HELENA — The Montana Legislature has contested a recent state Supreme Court decision about legislative subpoena powers, filing an eleventh-hour brief Wednesday afternoon that asks the court to reconsider its July ruling in McLaughlin v. Legislature.
The move extends a legal battle that has already produced hours of arguments and sheaves of court filings, pushing the governmental branches into a political spotlight that began this spring with Republican accusations of judicial misconduct. The court’s July ruling brought a level of apparent closure to the dispute, with the justices unanimously deciding the Legislature lacked a “valid legislative purpose” for issuing broad subpoenas meant to investigate the judiciary.
In the lengthy Wednesday filing that exceeds the typical word limit for such a petition, filed on the day of the court’s deadline for response, lawyers from the Montana Attorney General’s Office raised numerous concerns with the court’s opinion. Among them, counsel for the defendants said the order violates the separation of powers and “belittles the Legislature’s authority unnecessarily.”
“This investigation probes areas the Legislature already regulates (or rightfully could); it doesn’t invade the judiciary’s exclusive province (deciding cases),” the filing said. “Simply ignoring why we’re here doesn’t change why we’re here — questionable judicial conduct.”
Randy Cox, the attorney representing court administrator and plaintiff Beth McLaughlin, declined to comment on the Legislature’s filing.
Because the court’s own records were at the heart of the subpoenas issued to McLaughlin and, later, the seven Supreme Court justices individually, the Legislature spent much of its petition repeatedly stressing that the court should pursue “negotiation” about the documents with the co-equal legislative branch, citing the federal court case Trump v. Mazars USA, LLP.
“Failure to engage in negotiation allows a rivalrous branch to discount the ‘significant’ legislative interests in inquiring into ‘every affair of government’ and ‘simply walk away from the bargaining table and compel compliance in court,’” counsel for the Legislature wrote, citing the U.S. Supreme Court’s decision in the Trump case, in which Congress sought recordings belonging to thenPresident Donald Trump.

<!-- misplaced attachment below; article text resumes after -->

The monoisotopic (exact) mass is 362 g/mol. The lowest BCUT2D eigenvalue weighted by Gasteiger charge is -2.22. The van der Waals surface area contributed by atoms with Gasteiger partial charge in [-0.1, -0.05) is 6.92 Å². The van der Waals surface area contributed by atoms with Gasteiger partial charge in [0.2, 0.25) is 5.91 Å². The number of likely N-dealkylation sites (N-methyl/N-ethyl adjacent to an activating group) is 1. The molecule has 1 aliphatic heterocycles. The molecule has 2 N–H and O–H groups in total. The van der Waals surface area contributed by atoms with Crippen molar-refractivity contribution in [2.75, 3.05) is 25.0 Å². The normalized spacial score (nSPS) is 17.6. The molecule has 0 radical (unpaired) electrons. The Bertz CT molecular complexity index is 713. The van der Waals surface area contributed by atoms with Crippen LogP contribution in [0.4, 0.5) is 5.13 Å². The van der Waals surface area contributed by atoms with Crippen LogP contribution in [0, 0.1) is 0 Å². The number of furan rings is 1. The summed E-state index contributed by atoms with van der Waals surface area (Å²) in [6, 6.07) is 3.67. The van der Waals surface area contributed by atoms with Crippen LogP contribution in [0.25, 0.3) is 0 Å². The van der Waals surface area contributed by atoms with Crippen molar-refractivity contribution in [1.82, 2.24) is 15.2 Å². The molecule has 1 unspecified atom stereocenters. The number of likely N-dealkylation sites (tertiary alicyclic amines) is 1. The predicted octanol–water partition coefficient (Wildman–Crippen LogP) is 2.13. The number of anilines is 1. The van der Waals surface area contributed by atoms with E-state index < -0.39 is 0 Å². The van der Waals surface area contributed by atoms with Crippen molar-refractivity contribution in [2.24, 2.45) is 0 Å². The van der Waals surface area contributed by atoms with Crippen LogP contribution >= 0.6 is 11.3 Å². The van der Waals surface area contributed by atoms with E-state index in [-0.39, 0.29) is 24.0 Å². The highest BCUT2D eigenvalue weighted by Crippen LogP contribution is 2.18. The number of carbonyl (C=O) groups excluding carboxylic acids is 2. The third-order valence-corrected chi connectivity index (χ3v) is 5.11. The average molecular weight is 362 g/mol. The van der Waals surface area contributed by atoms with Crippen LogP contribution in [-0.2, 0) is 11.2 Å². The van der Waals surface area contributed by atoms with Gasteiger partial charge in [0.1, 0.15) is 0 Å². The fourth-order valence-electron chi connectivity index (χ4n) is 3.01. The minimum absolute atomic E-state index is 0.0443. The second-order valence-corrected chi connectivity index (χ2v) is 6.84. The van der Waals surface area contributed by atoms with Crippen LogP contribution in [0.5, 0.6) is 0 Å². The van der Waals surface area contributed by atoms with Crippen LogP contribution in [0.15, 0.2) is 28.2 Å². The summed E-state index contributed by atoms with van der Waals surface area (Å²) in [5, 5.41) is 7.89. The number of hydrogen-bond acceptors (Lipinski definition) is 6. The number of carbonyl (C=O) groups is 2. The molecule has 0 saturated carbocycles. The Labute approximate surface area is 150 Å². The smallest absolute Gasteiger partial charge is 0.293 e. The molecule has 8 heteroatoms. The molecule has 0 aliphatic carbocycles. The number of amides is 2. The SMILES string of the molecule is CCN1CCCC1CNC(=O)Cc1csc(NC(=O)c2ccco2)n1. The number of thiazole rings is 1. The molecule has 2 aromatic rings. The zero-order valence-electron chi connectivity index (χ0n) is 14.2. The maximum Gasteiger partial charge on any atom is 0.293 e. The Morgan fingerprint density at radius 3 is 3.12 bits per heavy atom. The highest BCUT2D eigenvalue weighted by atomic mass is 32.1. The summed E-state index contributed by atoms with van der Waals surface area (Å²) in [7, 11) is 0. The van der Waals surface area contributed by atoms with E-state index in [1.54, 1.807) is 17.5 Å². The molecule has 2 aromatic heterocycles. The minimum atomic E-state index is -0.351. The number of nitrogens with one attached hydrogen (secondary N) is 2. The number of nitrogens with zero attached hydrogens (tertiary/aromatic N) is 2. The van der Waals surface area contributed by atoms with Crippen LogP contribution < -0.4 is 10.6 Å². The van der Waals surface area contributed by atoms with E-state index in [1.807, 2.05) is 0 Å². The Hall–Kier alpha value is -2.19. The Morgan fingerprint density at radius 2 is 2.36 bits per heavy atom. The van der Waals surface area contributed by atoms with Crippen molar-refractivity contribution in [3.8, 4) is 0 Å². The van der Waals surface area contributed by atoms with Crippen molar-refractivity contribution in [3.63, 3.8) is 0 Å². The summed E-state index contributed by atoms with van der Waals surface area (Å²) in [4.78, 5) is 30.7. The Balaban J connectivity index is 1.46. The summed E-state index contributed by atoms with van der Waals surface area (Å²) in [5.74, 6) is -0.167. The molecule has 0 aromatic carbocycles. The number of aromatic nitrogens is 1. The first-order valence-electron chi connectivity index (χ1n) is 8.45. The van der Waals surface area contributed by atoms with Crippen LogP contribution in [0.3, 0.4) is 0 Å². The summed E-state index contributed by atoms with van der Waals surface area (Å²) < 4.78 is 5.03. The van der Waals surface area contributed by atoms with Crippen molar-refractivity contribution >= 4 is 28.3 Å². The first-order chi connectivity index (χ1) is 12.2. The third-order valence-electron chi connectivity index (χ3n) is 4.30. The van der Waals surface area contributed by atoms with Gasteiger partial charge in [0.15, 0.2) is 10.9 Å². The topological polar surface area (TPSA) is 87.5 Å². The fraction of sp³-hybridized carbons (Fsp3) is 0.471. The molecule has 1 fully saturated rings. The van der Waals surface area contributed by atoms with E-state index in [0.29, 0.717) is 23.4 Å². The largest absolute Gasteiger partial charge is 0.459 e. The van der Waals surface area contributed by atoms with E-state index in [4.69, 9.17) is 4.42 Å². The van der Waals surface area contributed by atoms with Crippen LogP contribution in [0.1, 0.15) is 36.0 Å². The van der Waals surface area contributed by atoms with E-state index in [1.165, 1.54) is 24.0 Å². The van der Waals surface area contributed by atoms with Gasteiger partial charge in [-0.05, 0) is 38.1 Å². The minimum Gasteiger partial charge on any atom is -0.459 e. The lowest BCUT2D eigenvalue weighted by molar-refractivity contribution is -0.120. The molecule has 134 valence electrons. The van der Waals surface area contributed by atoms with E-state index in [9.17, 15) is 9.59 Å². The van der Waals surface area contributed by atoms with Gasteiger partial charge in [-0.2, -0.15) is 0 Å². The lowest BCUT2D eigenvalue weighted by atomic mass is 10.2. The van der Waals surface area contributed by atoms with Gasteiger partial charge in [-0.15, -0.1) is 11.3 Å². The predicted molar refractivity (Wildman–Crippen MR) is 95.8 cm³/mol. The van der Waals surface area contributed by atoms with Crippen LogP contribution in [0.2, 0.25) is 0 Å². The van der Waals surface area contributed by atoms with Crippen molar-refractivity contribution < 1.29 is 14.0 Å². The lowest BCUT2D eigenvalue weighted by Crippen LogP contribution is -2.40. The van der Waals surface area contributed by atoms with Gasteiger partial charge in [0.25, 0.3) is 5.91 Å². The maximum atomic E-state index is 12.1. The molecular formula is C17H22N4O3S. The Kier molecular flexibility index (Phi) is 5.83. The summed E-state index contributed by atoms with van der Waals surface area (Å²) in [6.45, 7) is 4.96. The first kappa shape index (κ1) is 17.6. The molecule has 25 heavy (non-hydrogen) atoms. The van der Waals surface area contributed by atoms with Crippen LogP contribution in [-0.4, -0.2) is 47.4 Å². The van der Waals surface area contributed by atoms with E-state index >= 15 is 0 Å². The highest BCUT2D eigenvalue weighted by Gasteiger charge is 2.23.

The Montana Supreme Court has repeatedly rejected that line of argument, saying the Legislature failed to negotiate with McLaughlin at the outset when Republican lawmakers subpoenaed the state Department of Administration, which manages all state email servers, for records belonging to the judicial branch. After thousands of pages of documents were released to lawmakers, and shared with members of the media, McLaughlin in April filed an emergency petition with the Supreme Court to temporarily block the Legislature’s subpoena until the court could resolve the matter.
Four months later, the Legislature’s petition for rehearing punctures any sense of finality the court sought in issuing its July ruling. In its Wednesday filing and other recent documents submitted to the court, counsel for the Legislature indicate that the branch is not finished sparring with the judiciary.
In its request to file a 4,000-word “overlength” petition, the Legislature said the court’s July order was extensive and wide-ranging, justifying a longer petition “to fully inform the Court for rehearing.” Attorney General Austin Knudsen also wrote that a longer petition is necessary “to adequately prepare the record and address the Opinion should the Legislature seek judicial relief after this Court issues its decision.”
The court, in granting the request, reminded counsel of the limited circumstances in which the court accepts a petition for rehearing, as spelled out in state law.
“Whether the Court overlooked a material fact or a question presented by counsel, or the decision conflicts with a statute or controlling decision not addressed by the Court are the only grounds available for the Court to consider rehearing a case,” the court wrote in its Tuesday response.
The Legislature’s Wednesday filing presents arguments as to why the court should reconsider the case, relying heavily on a recent opinion from the Office of Legal Counsel within the federal Department of Justice. Such opinions are typically considered binding only for federal executive branch agencies.
Regardless of how the court responds to the Legislature’s petition, the filing presented an opportunity for Republicans to reiterate an argument they’ve emphasized throughout the duration of the case: that the Legislature has broad authority to investigate matters of government, and that the judicial branch is not protected from scrutiny by a coequal branch. Counsel for the Legislature even suggested that the Legislature “may impeach and remove judicial officers without regard” for the Judicial Standards Commission, the constitutionally established venue for investigating judicial misconduct.
In closing, the Legislature’s petition seems to appeal for a conciliatory resolution regarding the court records that were the subject of the original subpoenas.
“When one branch of government throws the balance so violently out of kilter as the Court does here, our institutions — including the Court — are on the brink,” the Legislature’s lawyers wrote. “The Legislature seeks public records. The Court holds them. Their disclosure does not have to be rife with animosity.”
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